I pause each time I pass a work by sculptor John Waddell, whose pieces meld metal with movement to evoke emotion and reflection. Waddell is being honored Friday evening at the Herberger Theater Center, home to his “Dance” works created between 1969 and 1974.
I first encountered Waddell’s work when my children attended schools housed at the Unitarian Universalist Congregation of Phoenix — the church where we took our son Christopher to Gymboree classes as a toddler. It was designed by Blaine Drake, a protege of Frank Lloyd Wright.
The UUCP has lovely meditation and memorial gardens, which I strolled through on Wednesday before paying a visit to several of my children’s former teachers at Desert View Learning Center.
A winding path with a border of small stones on either side leads from the church parking lot to a Waddell piece titled “That Which Might Have Been, Birmingham, 1963” — created in reaction to a Sunday school bombing in Alahama that killed four young girls.
The UUCP has a long tradition of promoting social justice, and is active in several areas — including immigration, health care, the environment, education, homelessness and gender equality.
Still, it’s the Waddell work exhibited at the Burton Barr Central Library that I walk by most often, as I make my way from their @ Central art gallery back to my car with an armload of books or goodies from the Friends’ Place shop.
Folks who’ve enjoyed similar walks with Waddell can join fellow appreciators of his work Friday evening as Waddell becomes the 2011 inductee into the Herberger Performing Arts and Broadcast Arts Hall of Fame.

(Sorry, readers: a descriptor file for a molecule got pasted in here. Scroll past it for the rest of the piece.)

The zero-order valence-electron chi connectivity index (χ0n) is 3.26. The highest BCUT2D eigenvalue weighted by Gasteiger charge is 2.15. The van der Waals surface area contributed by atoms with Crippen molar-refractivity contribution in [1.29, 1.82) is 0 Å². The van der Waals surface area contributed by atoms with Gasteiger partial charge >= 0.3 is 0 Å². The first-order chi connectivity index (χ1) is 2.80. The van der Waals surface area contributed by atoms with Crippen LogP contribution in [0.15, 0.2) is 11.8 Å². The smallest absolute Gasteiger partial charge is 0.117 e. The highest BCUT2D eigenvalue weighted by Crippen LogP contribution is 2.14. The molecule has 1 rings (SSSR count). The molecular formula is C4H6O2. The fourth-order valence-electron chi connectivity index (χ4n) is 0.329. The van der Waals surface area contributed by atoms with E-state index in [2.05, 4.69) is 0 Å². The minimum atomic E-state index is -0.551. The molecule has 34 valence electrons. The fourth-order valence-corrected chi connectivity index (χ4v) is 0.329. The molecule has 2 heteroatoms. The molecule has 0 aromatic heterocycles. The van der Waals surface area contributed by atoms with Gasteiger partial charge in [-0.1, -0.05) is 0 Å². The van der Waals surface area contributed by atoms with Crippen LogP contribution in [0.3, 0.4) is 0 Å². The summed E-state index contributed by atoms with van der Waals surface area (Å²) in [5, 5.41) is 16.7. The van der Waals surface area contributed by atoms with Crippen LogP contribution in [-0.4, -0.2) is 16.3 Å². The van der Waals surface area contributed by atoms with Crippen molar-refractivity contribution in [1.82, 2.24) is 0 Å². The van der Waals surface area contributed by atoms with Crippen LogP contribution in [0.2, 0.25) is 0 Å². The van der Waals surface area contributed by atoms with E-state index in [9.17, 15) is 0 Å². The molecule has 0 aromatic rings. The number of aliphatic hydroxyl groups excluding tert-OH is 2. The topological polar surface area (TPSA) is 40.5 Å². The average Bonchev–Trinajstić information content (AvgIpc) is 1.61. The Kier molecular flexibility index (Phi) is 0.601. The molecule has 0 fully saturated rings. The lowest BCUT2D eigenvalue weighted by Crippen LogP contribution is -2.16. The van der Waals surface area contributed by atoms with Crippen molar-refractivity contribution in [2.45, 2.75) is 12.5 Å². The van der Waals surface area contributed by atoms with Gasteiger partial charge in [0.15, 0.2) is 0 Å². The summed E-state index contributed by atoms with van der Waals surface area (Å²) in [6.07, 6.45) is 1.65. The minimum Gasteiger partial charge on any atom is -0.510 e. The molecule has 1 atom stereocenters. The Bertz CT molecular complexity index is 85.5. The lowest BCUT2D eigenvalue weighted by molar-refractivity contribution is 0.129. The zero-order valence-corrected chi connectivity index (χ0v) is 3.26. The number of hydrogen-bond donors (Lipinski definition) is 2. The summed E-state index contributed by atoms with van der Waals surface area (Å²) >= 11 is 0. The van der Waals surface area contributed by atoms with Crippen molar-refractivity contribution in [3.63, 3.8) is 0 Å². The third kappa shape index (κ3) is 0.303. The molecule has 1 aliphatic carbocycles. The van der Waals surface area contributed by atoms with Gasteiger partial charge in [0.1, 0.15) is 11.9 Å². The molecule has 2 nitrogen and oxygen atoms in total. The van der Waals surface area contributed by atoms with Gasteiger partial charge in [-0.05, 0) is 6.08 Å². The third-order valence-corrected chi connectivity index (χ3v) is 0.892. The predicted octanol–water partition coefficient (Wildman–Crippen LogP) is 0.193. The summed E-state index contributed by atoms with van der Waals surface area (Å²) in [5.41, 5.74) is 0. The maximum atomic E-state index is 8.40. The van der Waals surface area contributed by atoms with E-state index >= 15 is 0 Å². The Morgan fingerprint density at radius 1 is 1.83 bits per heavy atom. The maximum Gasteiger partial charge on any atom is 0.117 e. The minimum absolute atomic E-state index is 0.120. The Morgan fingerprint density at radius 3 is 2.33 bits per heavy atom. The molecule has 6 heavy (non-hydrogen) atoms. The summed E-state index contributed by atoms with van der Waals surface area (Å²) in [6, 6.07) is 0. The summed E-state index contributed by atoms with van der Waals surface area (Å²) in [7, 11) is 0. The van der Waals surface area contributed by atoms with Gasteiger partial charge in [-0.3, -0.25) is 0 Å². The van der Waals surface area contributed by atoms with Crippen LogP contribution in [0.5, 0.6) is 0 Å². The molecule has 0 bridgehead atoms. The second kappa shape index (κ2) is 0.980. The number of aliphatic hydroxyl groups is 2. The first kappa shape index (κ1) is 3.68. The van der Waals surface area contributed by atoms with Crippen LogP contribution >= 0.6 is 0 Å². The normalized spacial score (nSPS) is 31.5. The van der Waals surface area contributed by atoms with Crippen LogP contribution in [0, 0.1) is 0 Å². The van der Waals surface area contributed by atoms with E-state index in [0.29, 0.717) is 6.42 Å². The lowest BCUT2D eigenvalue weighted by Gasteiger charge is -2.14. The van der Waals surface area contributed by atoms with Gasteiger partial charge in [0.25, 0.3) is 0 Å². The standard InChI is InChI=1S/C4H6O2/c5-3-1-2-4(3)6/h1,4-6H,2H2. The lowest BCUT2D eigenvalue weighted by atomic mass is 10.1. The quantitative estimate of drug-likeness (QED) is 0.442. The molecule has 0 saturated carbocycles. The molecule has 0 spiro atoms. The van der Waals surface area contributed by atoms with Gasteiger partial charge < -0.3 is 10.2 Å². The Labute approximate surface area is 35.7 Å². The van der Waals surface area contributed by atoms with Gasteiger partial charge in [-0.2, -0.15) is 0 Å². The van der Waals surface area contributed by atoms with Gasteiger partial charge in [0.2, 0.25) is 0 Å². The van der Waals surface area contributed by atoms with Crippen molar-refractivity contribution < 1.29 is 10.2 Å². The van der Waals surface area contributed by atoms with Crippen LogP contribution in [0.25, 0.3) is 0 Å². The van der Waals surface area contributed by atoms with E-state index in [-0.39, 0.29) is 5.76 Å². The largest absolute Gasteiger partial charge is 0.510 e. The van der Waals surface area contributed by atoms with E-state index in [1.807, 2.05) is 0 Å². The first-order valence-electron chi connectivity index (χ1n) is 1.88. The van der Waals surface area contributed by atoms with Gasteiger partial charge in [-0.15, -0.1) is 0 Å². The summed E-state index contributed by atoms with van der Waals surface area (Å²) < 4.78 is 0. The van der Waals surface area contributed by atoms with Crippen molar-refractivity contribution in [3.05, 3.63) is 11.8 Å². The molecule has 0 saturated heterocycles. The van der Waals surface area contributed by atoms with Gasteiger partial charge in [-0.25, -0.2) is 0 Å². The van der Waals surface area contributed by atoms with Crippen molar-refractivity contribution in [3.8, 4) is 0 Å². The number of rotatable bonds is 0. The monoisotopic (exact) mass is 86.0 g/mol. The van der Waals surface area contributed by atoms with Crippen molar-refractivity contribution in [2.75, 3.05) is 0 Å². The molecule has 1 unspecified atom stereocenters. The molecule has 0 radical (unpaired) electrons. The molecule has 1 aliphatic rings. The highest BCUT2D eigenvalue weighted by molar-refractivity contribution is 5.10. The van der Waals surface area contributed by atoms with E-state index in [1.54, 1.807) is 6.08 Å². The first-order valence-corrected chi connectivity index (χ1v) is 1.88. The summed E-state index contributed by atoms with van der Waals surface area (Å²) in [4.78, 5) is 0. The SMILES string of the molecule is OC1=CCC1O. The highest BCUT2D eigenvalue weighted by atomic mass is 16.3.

The Nov. 18 ceremony includes an hors d’oeuvres and cocktails reception, a performance by the Phoenix Boys Choir and screening of a Marlo Bendau work titled “Rising: The Art and Life of John Waddell.” Also coffee and desserts, a silent auction and the unveiling of Waddell’s “The Gathering.”
Recently I enjoyed a photograph of Waddell exhibited in the Herberger Art Gallery titled “Retrospective Exhibition of the Art Photography of Michel Sarda.” Sarda has authored several books, including “John Henry Waddell: The Art and the Artist” — which features more than 400 illustrations.
Sarda is chairing Friday’s event, which benefits the Herberger Theater’s arts education and outreach initiatives. These include the Arizona Young Artists competition, the Wolf Trap program serving preschool and Head Start students, and a multicultural theater camp for homeless, abused and neglected teens.
Note: Other weekend events at the Herberger Theater Center include the iTheatre Collaborative production of Mamet’s “Race” and the Arizona Theatre Company production of “God of Carnage.” Center Dance Ensemble opens “Frances Smith Cohen’s Snow Queen” Dec. 3. Also note that the Herberger Theater Festival of the Arts takes place Oct. 6, 2012.
Coming up: Bella does bridal, ThesCon tales